Common names: Pot Marigold, Herb of the Sun, Souci, Holligold

Family: Asteraceae

While calendulas are native to the Mediterranean and Iran, these bright and cheerful flowers have become a common garden plant throughout the world. The botanical name comes from the Latin word calendulae, meaning “through the months”. During Elizabethan times, the herb was so highly valued that it was made an official herb, officinalis. Calendula should not be confused with plants that belong to the Tagetes genus as they do not have the same therapeutic effects.

The ancient Egyptians prized calendula as a rejuvenating herb, while the Greeks incorporated the petals into their foods for flavor. During the medieval times they were considered an emblem of love and taken to strengthen the heart; young maidens would use the calendula flowers in a spell to discover which gent they would marry. In India, garlands of calendula are made to offer to the gods and goddesses.

Calendula leaves were used by doctors during the American Civil War to treat the open wounds of injured soldiers on the battlefield.  Today, it is widely used in teas and homeopathic remedies.


Petals: Apply externally for a wide array of skin problems and inflammations or take internally for several gynecological, toxic, or feverish conditions. It can also be ingested to move liver energies.

Infusion: Use 1 teaspoon of dried flower petals or 4 teaspoons of fresh petals to 1 cup of boiling water and steep for 10 minutes; drink 1-3 times a day. For period pain, menopause symptoms, gastritis, and inflammation of the esophagus. A tea can be used to reduce fevers, relieve inflamed lymph nodes, herpes, hepatitis, colitis, diarrhea, vomiting, candida, thrush, water retention, convulsions, leaky gut syndrome, duodenal ulcers, and blood in the urine.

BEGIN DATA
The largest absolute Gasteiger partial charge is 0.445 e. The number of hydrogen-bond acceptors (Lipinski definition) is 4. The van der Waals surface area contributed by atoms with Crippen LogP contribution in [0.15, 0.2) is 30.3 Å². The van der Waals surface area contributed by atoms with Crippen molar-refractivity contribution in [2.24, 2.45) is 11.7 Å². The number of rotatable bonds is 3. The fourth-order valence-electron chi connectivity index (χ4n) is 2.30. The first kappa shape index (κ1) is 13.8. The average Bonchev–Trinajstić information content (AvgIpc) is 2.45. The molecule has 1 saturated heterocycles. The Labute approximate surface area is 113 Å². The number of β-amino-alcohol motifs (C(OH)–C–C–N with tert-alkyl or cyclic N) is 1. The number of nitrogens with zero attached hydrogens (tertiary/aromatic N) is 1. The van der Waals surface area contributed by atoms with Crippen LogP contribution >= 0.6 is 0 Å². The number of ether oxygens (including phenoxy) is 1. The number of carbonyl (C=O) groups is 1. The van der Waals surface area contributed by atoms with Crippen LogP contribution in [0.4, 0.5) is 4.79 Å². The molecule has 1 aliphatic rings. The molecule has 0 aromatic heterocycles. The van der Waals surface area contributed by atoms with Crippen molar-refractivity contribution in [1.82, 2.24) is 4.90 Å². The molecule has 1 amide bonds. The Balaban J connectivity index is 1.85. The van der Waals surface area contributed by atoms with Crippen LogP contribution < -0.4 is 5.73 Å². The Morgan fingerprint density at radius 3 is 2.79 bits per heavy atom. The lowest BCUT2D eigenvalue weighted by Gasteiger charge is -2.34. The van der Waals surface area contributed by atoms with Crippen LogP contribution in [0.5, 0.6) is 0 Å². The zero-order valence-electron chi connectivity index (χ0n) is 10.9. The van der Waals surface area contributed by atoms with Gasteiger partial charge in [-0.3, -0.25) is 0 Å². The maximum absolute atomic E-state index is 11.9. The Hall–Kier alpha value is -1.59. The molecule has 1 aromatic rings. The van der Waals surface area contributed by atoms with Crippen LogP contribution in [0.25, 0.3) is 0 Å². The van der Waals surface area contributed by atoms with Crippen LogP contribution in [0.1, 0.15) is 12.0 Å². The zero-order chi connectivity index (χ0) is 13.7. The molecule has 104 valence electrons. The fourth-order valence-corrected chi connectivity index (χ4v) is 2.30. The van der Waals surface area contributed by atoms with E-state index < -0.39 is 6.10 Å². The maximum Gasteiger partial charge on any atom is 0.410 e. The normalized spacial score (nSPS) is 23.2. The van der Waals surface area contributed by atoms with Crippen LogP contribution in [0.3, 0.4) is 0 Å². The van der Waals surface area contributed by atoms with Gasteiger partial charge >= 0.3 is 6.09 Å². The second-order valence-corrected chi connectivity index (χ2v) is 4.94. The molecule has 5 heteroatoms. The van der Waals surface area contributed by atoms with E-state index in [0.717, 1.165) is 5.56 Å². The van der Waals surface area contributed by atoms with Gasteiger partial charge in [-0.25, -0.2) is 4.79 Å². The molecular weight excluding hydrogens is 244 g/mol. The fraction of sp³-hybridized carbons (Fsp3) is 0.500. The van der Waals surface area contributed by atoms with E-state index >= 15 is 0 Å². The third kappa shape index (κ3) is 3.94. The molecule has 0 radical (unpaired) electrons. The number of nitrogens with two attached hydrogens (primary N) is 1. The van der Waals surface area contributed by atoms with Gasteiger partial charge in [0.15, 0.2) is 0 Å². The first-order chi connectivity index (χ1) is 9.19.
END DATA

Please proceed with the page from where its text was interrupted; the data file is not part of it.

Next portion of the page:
Tincture: For stagnant liver, sluggish digestion, and menstrual disorders, especially irregular or painful periods.

Compress: Used for slow healing wounds or varicose ulcers.

Mouthwash: Infusion used for mouth ulcers and gum disease.

Cream: For inflammation, dry skin; dry eczema, sore nipples, scalds and sunburn.

Infused Oil: Use on hemorrhoids, chilblains and broken capillaries.

Essential Oil: Add 5-10 drops to a bath for nervousness or depression. Or use vaginal suppositories contain 2-5 drops each of calendula and tea tree oils for vaginal yeast infections, 1-2 times a day.

Culinary: Prior to eating the petals, individually separate each petal and remove the white heel on each one. The white part can be quite bitter in taste. Once that is done, the petals can be added to salads and sandwiches. The pink petals can also be used to add flavour to jams, sugars, syrups and fruit pies or crystallized to decorate desserts.

Additional Uses: Petals can be dried and added to potpourri, scented sachets and cosmetic products.

Character:    Slightly bitter, pungent, gently cooling, drying


Constituents: Bitter principle, flavonoids, saponins, resin, mucilage, sterols, carotenoids,

volatile oil


Actions:          Astringent, antiseptic, antifungal, anti-inflammatory, antispasmodic,

asperient, chologogue, diaphoretic, vulnerary, stimulant, emmenagogue,

tonic, febrifuge


Vitamins:         A, B, C